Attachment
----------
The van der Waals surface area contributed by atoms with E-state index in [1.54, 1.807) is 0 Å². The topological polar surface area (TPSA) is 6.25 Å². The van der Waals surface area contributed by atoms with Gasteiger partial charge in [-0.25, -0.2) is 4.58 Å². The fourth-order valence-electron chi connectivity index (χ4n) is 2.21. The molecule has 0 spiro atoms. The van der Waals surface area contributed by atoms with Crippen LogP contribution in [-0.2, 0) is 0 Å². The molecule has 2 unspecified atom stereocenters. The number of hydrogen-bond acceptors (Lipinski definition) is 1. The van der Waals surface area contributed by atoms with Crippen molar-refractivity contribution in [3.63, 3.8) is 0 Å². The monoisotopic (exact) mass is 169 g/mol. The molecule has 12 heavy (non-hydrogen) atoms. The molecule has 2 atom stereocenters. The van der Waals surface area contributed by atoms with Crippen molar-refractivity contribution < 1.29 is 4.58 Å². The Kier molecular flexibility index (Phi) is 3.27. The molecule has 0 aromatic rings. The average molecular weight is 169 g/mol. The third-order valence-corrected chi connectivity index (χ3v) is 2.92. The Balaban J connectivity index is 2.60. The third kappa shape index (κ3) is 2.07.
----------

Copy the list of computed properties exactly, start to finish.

The van der Waals surface area contributed by atoms with E-state index in [1.54, 1.807) is 0 Å². The topological polar surface area (TPSA) is 6.25 Å². The van der Waals surface area contributed by atoms with Gasteiger partial charge in [-0.25, -0.2) is 4.58 Å². The fourth-order valence-electron chi connectivity index (χ4n) is 2.21. The molecule has 0 spiro atoms. The van der Waals surface area contributed by atoms with Crippen LogP contribution in [-0.2, 0) is 0 Å². The molecule has 2 unspecified atom stereocenters. The number of hydrogen-bond acceptors (Lipinski definition) is 1. The van der Waals surface area contributed by atoms with Crippen molar-refractivity contribution in [3.63, 3.8) is 0 Å². The monoisotopic (exact) mass is 169 g/mol. The molecule has 12 heavy (non-hydrogen) atoms. The molecule has 2 atom stereocenters. The van der Waals surface area contributed by atoms with Crippen molar-refractivity contribution < 1.29 is 4.58 Å². The Kier molecular flexibility index (Phi) is 3.27. The molecule has 0 aromatic rings. The average molecular weight is 169 g/mol. The third-order valence-corrected chi connectivity index (χ3v) is 2.92. The Balaban J connectivity index is 2.60. The third kappa shape index (κ3) is 2.07.